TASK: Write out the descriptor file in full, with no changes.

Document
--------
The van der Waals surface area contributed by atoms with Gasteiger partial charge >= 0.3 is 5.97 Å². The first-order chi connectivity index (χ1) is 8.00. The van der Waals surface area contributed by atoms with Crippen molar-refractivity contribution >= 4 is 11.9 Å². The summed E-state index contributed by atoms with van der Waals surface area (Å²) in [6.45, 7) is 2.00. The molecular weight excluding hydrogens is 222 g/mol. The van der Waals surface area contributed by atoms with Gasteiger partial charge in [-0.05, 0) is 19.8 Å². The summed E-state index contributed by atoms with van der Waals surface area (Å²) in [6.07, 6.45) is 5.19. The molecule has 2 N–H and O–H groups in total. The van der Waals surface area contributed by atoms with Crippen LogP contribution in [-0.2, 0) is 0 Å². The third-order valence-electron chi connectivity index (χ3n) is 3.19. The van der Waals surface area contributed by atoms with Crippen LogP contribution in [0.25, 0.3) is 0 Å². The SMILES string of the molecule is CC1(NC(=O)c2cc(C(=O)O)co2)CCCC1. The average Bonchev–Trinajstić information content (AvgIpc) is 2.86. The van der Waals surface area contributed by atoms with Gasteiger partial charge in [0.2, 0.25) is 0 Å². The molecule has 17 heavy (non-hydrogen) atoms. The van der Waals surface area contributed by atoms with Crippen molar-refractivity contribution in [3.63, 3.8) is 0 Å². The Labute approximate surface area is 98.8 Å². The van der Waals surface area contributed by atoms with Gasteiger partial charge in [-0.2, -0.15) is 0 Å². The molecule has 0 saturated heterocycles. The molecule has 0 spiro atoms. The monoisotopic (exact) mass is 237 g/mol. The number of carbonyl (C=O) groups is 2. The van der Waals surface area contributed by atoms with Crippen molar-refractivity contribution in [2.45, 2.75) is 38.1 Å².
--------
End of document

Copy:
The van der Waals surface area contributed by atoms with Gasteiger partial charge >= 0.3 is 5.97 Å². The first-order chi connectivity index (χ1) is 8.00. The van der Waals surface area contributed by atoms with Crippen molar-refractivity contribution >= 4 is 11.9 Å². The summed E-state index contributed by atoms with van der Waals surface area (Å²) in [6.45, 7) is 2.00. The molecular weight excluding hydrogens is 222 g/mol. The van der Waals surface area contributed by atoms with Gasteiger partial charge in [-0.05, 0) is 19.8 Å². The summed E-state index contributed by atoms with van der Waals surface area (Å²) in [6.07, 6.45) is 5.19. The molecule has 2 N–H and O–H groups in total. The van der Waals surface area contributed by atoms with Crippen LogP contribution in [-0.2, 0) is 0 Å². The third-order valence-electron chi connectivity index (χ3n) is 3.19. The van der Waals surface area contributed by atoms with Crippen LogP contribution in [0.25, 0.3) is 0 Å². The SMILES string of the molecule is CC1(NC(=O)c2cc(C(=O)O)co2)CCCC1. The average Bonchev–Trinajstić information content (AvgIpc) is 2.86. The van der Waals surface area contributed by atoms with Gasteiger partial charge in [0.2, 0.25) is 0 Å². The molecule has 17 heavy (non-hydrogen) atoms. The van der Waals surface area contributed by atoms with Crippen molar-refractivity contribution in [3.63, 3.8) is 0 Å². The Labute approximate surface area is 98.8 Å². The van der Waals surface area contributed by atoms with Gasteiger partial charge in [-0.2, -0.15) is 0 Å². The molecule has 0 saturated heterocycles. The molecule has 0 spiro atoms. The monoisotopic (exact) mass is 237 g/mol. The number of carbonyl (C=O) groups is 2. The van der Waals surface area contributed by atoms with Crippen molar-refractivity contribution in [2.45, 2.75) is 38.1 Å².